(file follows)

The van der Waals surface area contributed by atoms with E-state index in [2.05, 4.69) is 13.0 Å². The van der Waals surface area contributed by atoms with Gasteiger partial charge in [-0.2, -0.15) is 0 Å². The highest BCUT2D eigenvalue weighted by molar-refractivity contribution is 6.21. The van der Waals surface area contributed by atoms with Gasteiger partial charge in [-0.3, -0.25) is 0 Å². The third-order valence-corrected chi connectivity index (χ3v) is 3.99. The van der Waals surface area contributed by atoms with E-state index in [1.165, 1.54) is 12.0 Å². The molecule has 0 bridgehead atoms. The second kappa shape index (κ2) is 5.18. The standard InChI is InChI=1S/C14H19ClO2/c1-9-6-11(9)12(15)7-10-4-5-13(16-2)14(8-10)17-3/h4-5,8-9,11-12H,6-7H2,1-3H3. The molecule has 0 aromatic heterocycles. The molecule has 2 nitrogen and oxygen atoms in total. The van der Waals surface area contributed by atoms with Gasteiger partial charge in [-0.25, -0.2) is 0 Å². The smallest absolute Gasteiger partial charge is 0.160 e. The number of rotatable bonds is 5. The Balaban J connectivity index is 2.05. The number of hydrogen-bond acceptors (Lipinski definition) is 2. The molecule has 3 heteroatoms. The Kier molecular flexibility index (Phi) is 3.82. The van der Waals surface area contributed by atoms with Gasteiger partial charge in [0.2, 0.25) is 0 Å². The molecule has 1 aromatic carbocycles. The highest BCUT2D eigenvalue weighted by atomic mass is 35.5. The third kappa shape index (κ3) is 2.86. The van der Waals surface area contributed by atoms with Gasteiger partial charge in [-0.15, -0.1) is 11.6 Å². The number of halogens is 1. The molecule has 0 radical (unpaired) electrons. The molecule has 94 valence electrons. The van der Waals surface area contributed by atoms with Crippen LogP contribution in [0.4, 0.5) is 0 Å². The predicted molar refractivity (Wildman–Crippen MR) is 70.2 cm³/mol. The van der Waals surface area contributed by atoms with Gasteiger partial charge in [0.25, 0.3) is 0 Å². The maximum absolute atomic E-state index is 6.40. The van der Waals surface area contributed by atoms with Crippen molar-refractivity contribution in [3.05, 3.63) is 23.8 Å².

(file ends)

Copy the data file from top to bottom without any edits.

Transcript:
The van der Waals surface area contributed by atoms with E-state index in [2.05, 4.69) is 13.0 Å². The van der Waals surface area contributed by atoms with Gasteiger partial charge in [-0.2, -0.15) is 0 Å². The highest BCUT2D eigenvalue weighted by molar-refractivity contribution is 6.21. The van der Waals surface area contributed by atoms with Gasteiger partial charge in [-0.3, -0.25) is 0 Å². The third-order valence-corrected chi connectivity index (χ3v) is 3.99. The van der Waals surface area contributed by atoms with E-state index in [1.165, 1.54) is 12.0 Å². The molecule has 0 bridgehead atoms. The second kappa shape index (κ2) is 5.18. The standard InChI is InChI=1S/C14H19ClO2/c1-9-6-11(9)12(15)7-10-4-5-13(16-2)14(8-10)17-3/h4-5,8-9,11-12H,6-7H2,1-3H3. The molecule has 0 aromatic heterocycles. The molecule has 2 nitrogen and oxygen atoms in total. The van der Waals surface area contributed by atoms with Gasteiger partial charge in [-0.25, -0.2) is 0 Å². The smallest absolute Gasteiger partial charge is 0.160 e. The number of rotatable bonds is 5. The Balaban J connectivity index is 2.05. The number of hydrogen-bond acceptors (Lipinski definition) is 2. The molecule has 3 heteroatoms. The Kier molecular flexibility index (Phi) is 3.82. The van der Waals surface area contributed by atoms with Gasteiger partial charge in [0.2, 0.25) is 0 Å². The molecule has 1 aromatic carbocycles. The highest BCUT2D eigenvalue weighted by atomic mass is 35.5. The third kappa shape index (κ3) is 2.86. The van der Waals surface area contributed by atoms with Gasteiger partial charge in [-0.15, -0.1) is 11.6 Å². The number of halogens is 1. The molecule has 0 radical (unpaired) electrons. The molecule has 94 valence electrons. The van der Waals surface area contributed by atoms with Crippen LogP contribution in [0.4, 0.5) is 0 Å². The predicted molar refractivity (Wildman–Crippen MR) is 70.2 cm³/mol. The van der Waals surface area contributed by atoms with Gasteiger partial charge in [0.25, 0.3) is 0 Å². The maximum absolute atomic E-state index is 6.40. The van der Waals surface area contributed by atoms with Crippen molar-refractivity contribution in [3.05, 3.63) is 23.8 Å².